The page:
Stop Worrying About Your Next Migraine

By: Paul Winner, DO, FAHS

When you have the right medicine available to you that can stop your headaches with full control of your symptoms within one to two hours, then you should be able to stop worrying about your next headache.

Today, this is possible for most of us.

First, how to identify the medicine that works the best for you? Generally, migraine specific medication, like one of the triptans, will turn out to be the right first choice for the first line medication (the first medication you take at the first sign of a migraine).

Second, what is the best way to take your medication, by mouth, either standard tablet or a melt tablet, nasal or subcutaneous (under the skin) so you will get the relief you need? Subcutaneous (under the skin) comes in either needle or needleless technology today. This is the quickest way to get rid of your migraine symptoms. This often proves to be an excellent choice if you wake up with a severe headache, or if you experience severe nausea or vomiting early in your headache.

Using a nasal spray can result in a similar, but often slightly slower response to the relief of your migraine symptoms then the subcutaneous route. Clearly most of us prefer taking our medication in tablet form, and this will often work very well provided your headache has a gradual onset. It will often work better if you take your pill early in the onset of your migraine (when the pain is mild and the symptoms are just beginning). The choice of the way you take your medicine can be just as important as the which specific medicine you take. Generally, if you want the fastest and most complete relief of your headache, whether you wake up with it or it occurs during the day, then use the subcutaneous injection (either needleless or with a needle). Your expectation is very important. Today, we can usually give people either complete or close to complete relief in one to two hours. All of us, myself included, who suffer from migraine would like to have meaningful relief in ten to 15 minutes or sooner—this pretty much impossible right now.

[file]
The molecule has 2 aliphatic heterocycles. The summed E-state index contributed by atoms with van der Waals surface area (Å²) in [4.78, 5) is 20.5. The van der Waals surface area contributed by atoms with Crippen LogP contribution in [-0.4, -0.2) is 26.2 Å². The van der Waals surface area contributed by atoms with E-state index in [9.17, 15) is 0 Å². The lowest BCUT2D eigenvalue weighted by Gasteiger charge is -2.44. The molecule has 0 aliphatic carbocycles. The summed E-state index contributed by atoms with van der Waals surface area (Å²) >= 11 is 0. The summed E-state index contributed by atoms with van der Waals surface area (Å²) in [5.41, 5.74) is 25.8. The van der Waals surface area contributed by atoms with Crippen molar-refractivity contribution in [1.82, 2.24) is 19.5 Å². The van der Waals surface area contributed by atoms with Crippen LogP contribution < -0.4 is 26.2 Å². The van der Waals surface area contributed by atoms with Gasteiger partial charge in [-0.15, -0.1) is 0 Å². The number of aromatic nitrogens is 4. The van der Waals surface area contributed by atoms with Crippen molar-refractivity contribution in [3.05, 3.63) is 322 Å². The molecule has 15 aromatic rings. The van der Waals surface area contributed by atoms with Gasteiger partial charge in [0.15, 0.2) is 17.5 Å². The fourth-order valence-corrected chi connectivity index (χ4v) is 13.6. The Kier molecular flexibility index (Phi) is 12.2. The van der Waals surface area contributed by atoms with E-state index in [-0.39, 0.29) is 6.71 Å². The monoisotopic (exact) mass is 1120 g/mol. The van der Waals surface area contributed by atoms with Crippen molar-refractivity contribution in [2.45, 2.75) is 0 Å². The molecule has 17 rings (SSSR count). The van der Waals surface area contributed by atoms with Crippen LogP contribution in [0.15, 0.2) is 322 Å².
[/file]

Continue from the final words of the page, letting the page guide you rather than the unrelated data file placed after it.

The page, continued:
You may experience a time when the migraine specific medications do not work completely, or do not work at all. This is actually normal for most people, so you will need to have a backup or rescue medication(s). The most commonly used are non-steroidal, over-the-counter medicines like ibuprofen or naproxen, or sometimes salicylates (aspirin), may be beneficial.

Prescription non-steroidal medicines often last longer and sometimes are more powerful depending on the dosage. If you are experiencing severe nausea or already have vomited then other options have to be considered. Ideally you want to have an anti-nausea medicine available so you can take it before the nausea gets severe. There are many oral, anti-nausea medications (anti-emetics) available that you can review with your physician.

When you are able to set up this method of treatment with your doctor, then you will be able to control your migraines and your worry over the next migraine attack will either evaporate away or diminish dramatically—because you’re in control. The key is to work with your doctor, and learn how to control your migraines. Don’t let the migraines control you.

Paul Winner, DO, FAAN, FAHS
Director: Palm Beach Headache Center
Clinical Professor of Neurology
Nova Southeastern University
West Palm Beach, FL